Monday, September 13, 2010

Hey, you got Ruby in my JavaScript!

I am a big fan of Ruby's Enumerable module. I has some crazy useful methods that get mixed into every array. I have said before that I wish I could somehow use Ruby's Enumerable module in every other language I use. I don't know about every other language I use, but if we're talking about JavaScript, it's pretty doable.

For example, let's look at the find_all method from Enumerable. According to the documentation, when called on an object enum and passed a block block, it returns an array containing all elements of enum for which block is not false. The following line will give us the integers from 1 to 10 that are divisible by 3:

(1..10).find_all {|i|  i % 3 == 0 }   #=> [3, 6, 9]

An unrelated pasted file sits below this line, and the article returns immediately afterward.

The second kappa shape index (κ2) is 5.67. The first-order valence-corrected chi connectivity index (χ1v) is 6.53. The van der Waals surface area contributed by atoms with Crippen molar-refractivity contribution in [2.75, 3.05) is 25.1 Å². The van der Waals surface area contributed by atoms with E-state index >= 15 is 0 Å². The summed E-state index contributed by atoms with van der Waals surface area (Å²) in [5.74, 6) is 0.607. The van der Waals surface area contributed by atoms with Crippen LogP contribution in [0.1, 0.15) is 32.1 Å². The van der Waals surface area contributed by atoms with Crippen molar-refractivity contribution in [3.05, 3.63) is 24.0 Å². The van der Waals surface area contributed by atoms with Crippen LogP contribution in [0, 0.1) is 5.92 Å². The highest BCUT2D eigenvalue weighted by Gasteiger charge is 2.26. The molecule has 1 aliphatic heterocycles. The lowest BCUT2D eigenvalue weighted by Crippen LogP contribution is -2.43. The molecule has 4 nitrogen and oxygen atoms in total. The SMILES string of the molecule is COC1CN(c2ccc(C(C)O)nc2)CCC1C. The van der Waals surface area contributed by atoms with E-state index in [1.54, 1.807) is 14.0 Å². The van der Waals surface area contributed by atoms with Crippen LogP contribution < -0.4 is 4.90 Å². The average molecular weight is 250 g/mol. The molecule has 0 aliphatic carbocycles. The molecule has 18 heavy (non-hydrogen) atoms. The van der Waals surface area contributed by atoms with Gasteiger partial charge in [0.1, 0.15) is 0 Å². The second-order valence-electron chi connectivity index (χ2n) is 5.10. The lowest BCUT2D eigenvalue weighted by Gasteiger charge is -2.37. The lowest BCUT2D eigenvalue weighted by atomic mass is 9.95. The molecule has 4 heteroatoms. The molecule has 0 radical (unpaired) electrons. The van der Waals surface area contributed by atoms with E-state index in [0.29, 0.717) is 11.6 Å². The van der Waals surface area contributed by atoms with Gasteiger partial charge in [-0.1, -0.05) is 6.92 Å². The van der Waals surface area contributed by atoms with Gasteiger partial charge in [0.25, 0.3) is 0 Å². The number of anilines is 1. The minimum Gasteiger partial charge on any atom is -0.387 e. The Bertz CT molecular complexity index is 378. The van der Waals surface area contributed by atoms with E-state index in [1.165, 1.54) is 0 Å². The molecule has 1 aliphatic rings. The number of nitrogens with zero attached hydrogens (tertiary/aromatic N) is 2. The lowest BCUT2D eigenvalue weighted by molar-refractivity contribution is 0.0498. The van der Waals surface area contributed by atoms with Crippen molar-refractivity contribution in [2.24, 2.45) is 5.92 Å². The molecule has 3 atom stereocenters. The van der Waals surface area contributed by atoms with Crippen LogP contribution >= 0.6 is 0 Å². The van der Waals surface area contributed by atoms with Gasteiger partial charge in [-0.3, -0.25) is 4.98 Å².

It's like a little query engine on your arrays. Don't you wish we could do this in JavaScript? Something like this:

[1, 2, 3, 4, 5, 6, 7, 8, 9, 10].findAll(
  function(x) {
    return x % 3 === 0;
)  //=> [3, 6, 9]

Well, one very nice thing about JavaScript is that we can add methods to any object's prototype, and then any object of that type will have that method on it. In our case, we can add a findAll method to all Array objects. To make this work, all we have to do is execute this first:

Array.prototype.findAll = function(f) {
  var result = [];
  for (var i = 0; i < this.length; i += 1) {
    if (f(this[i])) {
  return result;

Give it a try. Hey, you got Ruby in my JavaScript! Okay, to be fair, we can't really give Ruby the credit. It's just an example of higher-order function usage, but it enables me to give JavaScript a feature that Ruby has spoiled me with.


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